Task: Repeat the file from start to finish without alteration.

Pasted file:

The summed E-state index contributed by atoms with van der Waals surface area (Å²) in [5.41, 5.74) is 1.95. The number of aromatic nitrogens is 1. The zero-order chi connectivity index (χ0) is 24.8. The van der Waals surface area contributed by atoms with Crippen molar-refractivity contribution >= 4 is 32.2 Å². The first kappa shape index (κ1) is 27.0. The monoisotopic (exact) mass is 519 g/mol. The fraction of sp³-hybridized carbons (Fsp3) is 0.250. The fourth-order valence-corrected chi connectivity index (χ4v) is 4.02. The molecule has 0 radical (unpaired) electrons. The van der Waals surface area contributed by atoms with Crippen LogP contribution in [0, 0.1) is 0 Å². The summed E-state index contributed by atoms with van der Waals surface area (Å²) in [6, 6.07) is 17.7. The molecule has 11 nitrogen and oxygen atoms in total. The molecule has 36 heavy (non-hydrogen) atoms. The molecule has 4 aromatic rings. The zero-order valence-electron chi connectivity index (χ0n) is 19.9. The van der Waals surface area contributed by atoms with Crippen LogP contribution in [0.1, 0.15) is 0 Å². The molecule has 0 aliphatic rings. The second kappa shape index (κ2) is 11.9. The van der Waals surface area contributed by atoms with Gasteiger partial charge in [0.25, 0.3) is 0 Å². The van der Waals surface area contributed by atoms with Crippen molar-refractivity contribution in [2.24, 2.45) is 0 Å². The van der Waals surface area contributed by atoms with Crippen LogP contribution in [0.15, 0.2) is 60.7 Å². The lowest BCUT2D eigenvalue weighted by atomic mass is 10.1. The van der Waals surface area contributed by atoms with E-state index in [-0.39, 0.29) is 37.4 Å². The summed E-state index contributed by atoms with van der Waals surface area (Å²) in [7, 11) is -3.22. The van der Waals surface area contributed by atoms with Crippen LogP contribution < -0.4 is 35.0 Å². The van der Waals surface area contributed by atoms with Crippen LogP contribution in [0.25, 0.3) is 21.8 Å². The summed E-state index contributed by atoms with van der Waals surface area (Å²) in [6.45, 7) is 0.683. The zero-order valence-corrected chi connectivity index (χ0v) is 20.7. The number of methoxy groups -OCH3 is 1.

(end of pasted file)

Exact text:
The summed E-state index contributed by atoms with van der Waals surface area (Å²) in [5.41, 5.74) is 1.95. The number of aromatic nitrogens is 1. The zero-order chi connectivity index (χ0) is 24.8. The van der Waals surface area contributed by atoms with Crippen molar-refractivity contribution >= 4 is 32.2 Å². The first kappa shape index (κ1) is 27.0. The monoisotopic (exact) mass is 519 g/mol. The fraction of sp³-hybridized carbons (Fsp3) is 0.250. The fourth-order valence-corrected chi connectivity index (χ4v) is 4.02. The molecule has 0 radical (unpaired) electrons. The van der Waals surface area contributed by atoms with Crippen LogP contribution in [0, 0.1) is 0 Å². The summed E-state index contributed by atoms with van der Waals surface area (Å²) in [6, 6.07) is 17.7. The molecule has 11 nitrogen and oxygen atoms in total. The molecule has 36 heavy (non-hydrogen) atoms. The molecule has 4 aromatic rings. The zero-order valence-electron chi connectivity index (χ0n) is 19.9. The van der Waals surface area contributed by atoms with Crippen LogP contribution in [0.1, 0.15) is 0 Å². The molecule has 0 aliphatic rings. The second kappa shape index (κ2) is 11.9. The van der Waals surface area contributed by atoms with Gasteiger partial charge in [0.25, 0.3) is 0 Å². The van der Waals surface area contributed by atoms with Crippen molar-refractivity contribution in [2.24, 2.45) is 0 Å². The van der Waals surface area contributed by atoms with Crippen LogP contribution in [0.15, 0.2) is 60.7 Å². The lowest BCUT2D eigenvalue weighted by atomic mass is 10.1. The van der Waals surface area contributed by atoms with E-state index in [-0.39, 0.29) is 37.4 Å². The summed E-state index contributed by atoms with van der Waals surface area (Å²) in [7, 11) is -3.22. The van der Waals surface area contributed by atoms with Crippen LogP contribution < -0.4 is 35.0 Å². The van der Waals surface area contributed by atoms with Crippen LogP contribution in [0.25, 0.3) is 21.8 Å². The summed E-state index contributed by atoms with van der Waals surface area (Å²) in [6.45, 7) is 0.683. The zero-order valence-corrected chi connectivity index (χ0v) is 20.7. The number of methoxy groups -OCH3 is 1.